CNN commentator and journalist Mary Katharine Ham is happy to be the "divergent voice" in the age of Trump.
"I have a very serious contrarian streak," Ham told David Axelrod on "The Axe Files," a podcast from CNN and The University of Chicago Institute of Politics, where Ham is a visiting fellow this Fall.
Government and public administration
Political Figures - US
Mary Katharine Ham
"It is not why I believe what I believe. But I had, from a very young age, looked around and was like, 'It feels like everyone here's saying the same things all the time.' I thought, 'There's probably other things,' and I wanted to test those waters."
From her upbringing in Durham, North Carolina, to her career as a commentator in Washington, DC, "Libertarian-ish conservative," Ham said she has often "wondered what else was out there," when it comes to political thought.
Here are three things that shaped Mary Katharine Ham's conservative world view:
1. She grew up in a liberal, majority-minority town
Ham said her town town in North Carolina was a majority black community, with "lots of university people," including liberal professors.
Early on, she saw a disparity in the Durham public schools, noting not everybody had "parents supplementing their education" like she did.
"It was rough in our public schools," she said. "I saw it failing other kids and I just thought, 'Are there different ways of doing things?' I think it made ... the wheels start turning."
2. She was the "weirdo" in the newsroom
A fourth-generation newspaper journalist, Ham was exposed to the world of media long before earning a degree in newspaper journalism from the University of Georgia.
Before her start in politics, she was a sports reporter.
"There was a tiny bit of skepticism, but it wasn't overt. It's a very small town, Southern thing. They've always called me 'miss' even though I was like three years older than [the athletes]."
As she moved into the politics sphere, she said the skepticism of her continued.
"I would get in some tussles and some back and forth with editors about various things and I just wondered, 'If I'm moving forward, do I just keep my mouth shut about all of this forever?'" said Ham of her time at the Richmond County Daily Journal.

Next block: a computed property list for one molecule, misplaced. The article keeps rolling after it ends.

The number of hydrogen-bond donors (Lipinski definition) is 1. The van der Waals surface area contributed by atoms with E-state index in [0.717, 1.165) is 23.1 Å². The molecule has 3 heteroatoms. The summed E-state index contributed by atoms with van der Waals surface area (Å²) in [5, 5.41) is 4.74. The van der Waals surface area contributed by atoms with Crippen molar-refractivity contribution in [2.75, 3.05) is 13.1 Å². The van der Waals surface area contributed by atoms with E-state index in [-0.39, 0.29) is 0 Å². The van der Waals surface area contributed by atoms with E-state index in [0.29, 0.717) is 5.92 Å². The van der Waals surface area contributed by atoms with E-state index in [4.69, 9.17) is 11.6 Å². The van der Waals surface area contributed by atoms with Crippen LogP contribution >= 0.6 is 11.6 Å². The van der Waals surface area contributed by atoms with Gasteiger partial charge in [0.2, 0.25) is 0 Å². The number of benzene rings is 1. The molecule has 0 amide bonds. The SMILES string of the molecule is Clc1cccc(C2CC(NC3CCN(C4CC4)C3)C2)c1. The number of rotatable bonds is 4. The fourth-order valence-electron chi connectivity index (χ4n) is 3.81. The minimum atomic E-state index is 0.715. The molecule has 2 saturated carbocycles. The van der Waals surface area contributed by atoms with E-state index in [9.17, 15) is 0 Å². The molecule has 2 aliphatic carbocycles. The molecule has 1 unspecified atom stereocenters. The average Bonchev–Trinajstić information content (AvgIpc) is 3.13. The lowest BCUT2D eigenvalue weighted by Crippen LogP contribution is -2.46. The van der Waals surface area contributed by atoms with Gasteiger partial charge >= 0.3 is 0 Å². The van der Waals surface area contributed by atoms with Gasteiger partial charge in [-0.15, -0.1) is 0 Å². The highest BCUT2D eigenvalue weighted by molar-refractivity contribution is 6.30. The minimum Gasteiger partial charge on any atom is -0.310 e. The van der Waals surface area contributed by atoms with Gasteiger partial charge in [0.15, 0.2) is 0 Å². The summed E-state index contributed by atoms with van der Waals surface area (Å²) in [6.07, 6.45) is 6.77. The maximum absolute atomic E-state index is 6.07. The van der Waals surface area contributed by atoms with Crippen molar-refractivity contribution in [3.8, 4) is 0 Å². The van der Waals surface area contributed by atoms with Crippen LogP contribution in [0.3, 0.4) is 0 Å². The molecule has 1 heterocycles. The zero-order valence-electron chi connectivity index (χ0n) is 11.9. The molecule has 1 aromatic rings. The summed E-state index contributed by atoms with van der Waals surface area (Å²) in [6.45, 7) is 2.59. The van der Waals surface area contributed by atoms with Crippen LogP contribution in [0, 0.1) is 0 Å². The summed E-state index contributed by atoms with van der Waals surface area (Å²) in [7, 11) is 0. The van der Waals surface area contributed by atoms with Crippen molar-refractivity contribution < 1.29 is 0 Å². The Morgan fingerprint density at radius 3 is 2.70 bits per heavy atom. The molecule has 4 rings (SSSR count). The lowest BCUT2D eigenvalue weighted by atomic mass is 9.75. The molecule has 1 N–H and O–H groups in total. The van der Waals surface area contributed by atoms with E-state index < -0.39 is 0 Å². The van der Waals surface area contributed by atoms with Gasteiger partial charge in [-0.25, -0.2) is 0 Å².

Eventually she transitioned from print journalism to broadcast.
"The first time I was on TV, they called me the next day to be on Larry King Live the day before the 2006 election. And I said, 'You know I've only been on TV once, right?' And I thought I should say no. But you know what? This is Washington, DC, and this town is built on young people doing things they're woefully unqualified for. So, I'm going to go for it."
3. She married a centrist Democrat
"I grew up with all liberals, so I have a huge number of friends across the spectrum. I always had overlapping social circles with different ideological groups and different activist groups," said Ham, who was married to the late Jake Brewer, former senior technology adviser at the White House during the Obama administration. He died in 2015 in a bicycling accident.
"The world saw us as super far right and super far left. But if you actually talked to the two of us, we were really kind of hybrids that were not that far from each other. I think that's sort of emblematic of how we view politics."
Ham acknowledges her marriage "was not always easy," but sees power in expanding one's ideological circles.
"You're not obligated to date and marry somebody who you fundamentally disagree with ... but I do think opening yourself up to the idea that people who believe different things can enrich your life can make you better at communicating."
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